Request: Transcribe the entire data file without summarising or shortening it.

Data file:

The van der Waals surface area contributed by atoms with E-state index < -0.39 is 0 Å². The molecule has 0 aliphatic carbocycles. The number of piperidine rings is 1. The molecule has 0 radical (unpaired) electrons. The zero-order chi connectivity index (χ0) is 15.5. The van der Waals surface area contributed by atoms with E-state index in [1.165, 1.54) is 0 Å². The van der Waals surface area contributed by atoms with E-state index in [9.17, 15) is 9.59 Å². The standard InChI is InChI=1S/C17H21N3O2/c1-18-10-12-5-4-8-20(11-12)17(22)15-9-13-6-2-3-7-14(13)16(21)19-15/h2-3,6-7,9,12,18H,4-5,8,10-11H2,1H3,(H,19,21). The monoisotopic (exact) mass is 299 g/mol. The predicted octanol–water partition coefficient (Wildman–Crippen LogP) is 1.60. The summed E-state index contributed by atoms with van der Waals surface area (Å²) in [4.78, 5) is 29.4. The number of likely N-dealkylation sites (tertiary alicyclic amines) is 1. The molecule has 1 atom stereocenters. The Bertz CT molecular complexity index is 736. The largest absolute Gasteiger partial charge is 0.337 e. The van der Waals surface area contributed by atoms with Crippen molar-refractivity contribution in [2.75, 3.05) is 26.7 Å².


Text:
The van der Waals surface area contributed by atoms with E-state index < -0.39 is 0 Å². The molecule has 0 aliphatic carbocycles. The number of piperidine rings is 1. The molecule has 0 radical (unpaired) electrons. The zero-order chi connectivity index (χ0) is 15.5. The van der Waals surface area contributed by atoms with E-state index in [1.165, 1.54) is 0 Å². The van der Waals surface area contributed by atoms with E-state index in [9.17, 15) is 9.59 Å². The standard InChI is InChI=1S/C17H21N3O2/c1-18-10-12-5-4-8-20(11-12)17(22)15-9-13-6-2-3-7-14(13)16(21)19-15/h2-3,6-7,9,12,18H,4-5,8,10-11H2,1H3,(H,19,21). The monoisotopic (exact) mass is 299 g/mol. The predicted octanol–water partition coefficient (Wildman–Crippen LogP) is 1.60. The summed E-state index contributed by atoms with van der Waals surface area (Å²) in [4.78, 5) is 29.4. The number of likely N-dealkylation sites (tertiary alicyclic amines) is 1. The molecule has 1 atom stereocenters. The Bertz CT molecular complexity index is 736. The largest absolute Gasteiger partial charge is 0.337 e. The van der Waals surface area contributed by atoms with Crippen molar-refractivity contribution in [2.75, 3.05) is 26.7 Å².